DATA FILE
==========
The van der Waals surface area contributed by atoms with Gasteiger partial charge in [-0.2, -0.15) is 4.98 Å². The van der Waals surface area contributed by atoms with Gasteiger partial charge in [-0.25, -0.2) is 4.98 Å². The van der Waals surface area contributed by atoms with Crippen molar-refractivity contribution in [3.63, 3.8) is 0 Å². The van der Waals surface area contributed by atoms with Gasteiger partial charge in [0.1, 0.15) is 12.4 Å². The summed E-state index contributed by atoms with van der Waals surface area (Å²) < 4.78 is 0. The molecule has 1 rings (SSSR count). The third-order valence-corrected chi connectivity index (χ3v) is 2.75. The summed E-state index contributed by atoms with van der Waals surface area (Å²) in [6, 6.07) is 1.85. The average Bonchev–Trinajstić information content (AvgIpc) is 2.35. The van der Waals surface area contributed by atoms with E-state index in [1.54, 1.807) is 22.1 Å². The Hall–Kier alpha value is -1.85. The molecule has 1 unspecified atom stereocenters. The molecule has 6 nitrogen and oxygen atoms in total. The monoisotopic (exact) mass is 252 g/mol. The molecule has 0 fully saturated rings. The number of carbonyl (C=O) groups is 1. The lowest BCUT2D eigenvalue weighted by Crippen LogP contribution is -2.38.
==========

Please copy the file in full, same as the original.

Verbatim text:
The van der Waals surface area contributed by atoms with Gasteiger partial charge in [-0.2, -0.15) is 4.98 Å². The van der Waals surface area contributed by atoms with Gasteiger partial charge in [-0.25, -0.2) is 4.98 Å². The van der Waals surface area contributed by atoms with Crippen molar-refractivity contribution in [3.63, 3.8) is 0 Å². The van der Waals surface area contributed by atoms with Gasteiger partial charge in [0.1, 0.15) is 12.4 Å². The summed E-state index contributed by atoms with van der Waals surface area (Å²) < 4.78 is 0. The molecule has 1 rings (SSSR count). The third-order valence-corrected chi connectivity index (χ3v) is 2.75. The summed E-state index contributed by atoms with van der Waals surface area (Å²) in [6, 6.07) is 1.85. The average Bonchev–Trinajstić information content (AvgIpc) is 2.35. The van der Waals surface area contributed by atoms with E-state index in [1.54, 1.807) is 22.1 Å². The Hall–Kier alpha value is -1.85. The molecule has 1 unspecified atom stereocenters. The molecule has 6 nitrogen and oxygen atoms in total. The monoisotopic (exact) mass is 252 g/mol. The molecule has 0 fully saturated rings. The number of carbonyl (C=O) groups is 1. The lowest BCUT2D eigenvalue weighted by Crippen LogP contribution is -2.38.